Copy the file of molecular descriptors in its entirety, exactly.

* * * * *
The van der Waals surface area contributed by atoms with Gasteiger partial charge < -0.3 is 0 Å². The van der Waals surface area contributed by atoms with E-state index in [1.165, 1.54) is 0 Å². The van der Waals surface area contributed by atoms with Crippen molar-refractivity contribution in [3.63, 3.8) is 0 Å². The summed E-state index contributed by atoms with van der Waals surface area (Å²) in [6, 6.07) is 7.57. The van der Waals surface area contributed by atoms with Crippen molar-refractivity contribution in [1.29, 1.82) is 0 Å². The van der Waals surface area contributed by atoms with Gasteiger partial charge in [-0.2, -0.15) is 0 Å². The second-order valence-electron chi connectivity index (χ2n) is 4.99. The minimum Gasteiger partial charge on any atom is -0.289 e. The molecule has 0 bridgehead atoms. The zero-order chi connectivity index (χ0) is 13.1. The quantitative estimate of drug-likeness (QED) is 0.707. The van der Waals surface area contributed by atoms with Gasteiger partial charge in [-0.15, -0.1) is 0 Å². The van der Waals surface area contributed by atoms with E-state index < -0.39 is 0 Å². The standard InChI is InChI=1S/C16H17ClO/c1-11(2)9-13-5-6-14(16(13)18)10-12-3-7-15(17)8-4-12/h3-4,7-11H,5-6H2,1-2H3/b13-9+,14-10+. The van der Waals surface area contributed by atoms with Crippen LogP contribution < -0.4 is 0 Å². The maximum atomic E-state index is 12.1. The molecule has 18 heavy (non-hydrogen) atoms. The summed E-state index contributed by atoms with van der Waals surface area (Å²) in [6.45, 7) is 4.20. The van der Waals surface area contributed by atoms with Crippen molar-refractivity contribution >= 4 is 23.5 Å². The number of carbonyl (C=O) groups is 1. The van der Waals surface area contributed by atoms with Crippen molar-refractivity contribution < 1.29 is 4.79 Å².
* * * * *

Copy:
The van der Waals surface area contributed by atoms with Gasteiger partial charge < -0.3 is 0 Å². The van der Waals surface area contributed by atoms with E-state index in [1.165, 1.54) is 0 Å². The van der Waals surface area contributed by atoms with Crippen molar-refractivity contribution in [3.63, 3.8) is 0 Å². The summed E-state index contributed by atoms with van der Waals surface area (Å²) in [6, 6.07) is 7.57. The van der Waals surface area contributed by atoms with Crippen molar-refractivity contribution in [1.29, 1.82) is 0 Å². The van der Waals surface area contributed by atoms with Gasteiger partial charge in [-0.2, -0.15) is 0 Å². The second-order valence-electron chi connectivity index (χ2n) is 4.99. The minimum Gasteiger partial charge on any atom is -0.289 e. The molecule has 0 bridgehead atoms. The zero-order chi connectivity index (χ0) is 13.1. The quantitative estimate of drug-likeness (QED) is 0.707. The van der Waals surface area contributed by atoms with Gasteiger partial charge in [-0.15, -0.1) is 0 Å². The van der Waals surface area contributed by atoms with E-state index < -0.39 is 0 Å². The standard InChI is InChI=1S/C16H17ClO/c1-11(2)9-13-5-6-14(16(13)18)10-12-3-7-15(17)8-4-12/h3-4,7-11H,5-6H2,1-2H3/b13-9+,14-10+. The van der Waals surface area contributed by atoms with Crippen LogP contribution < -0.4 is 0 Å². The maximum atomic E-state index is 12.1. The molecule has 18 heavy (non-hydrogen) atoms. The summed E-state index contributed by atoms with van der Waals surface area (Å²) in [6.45, 7) is 4.20. The van der Waals surface area contributed by atoms with Crippen molar-refractivity contribution >= 4 is 23.5 Å². The number of carbonyl (C=O) groups is 1. The van der Waals surface area contributed by atoms with Crippen molar-refractivity contribution < 1.29 is 4.79 Å².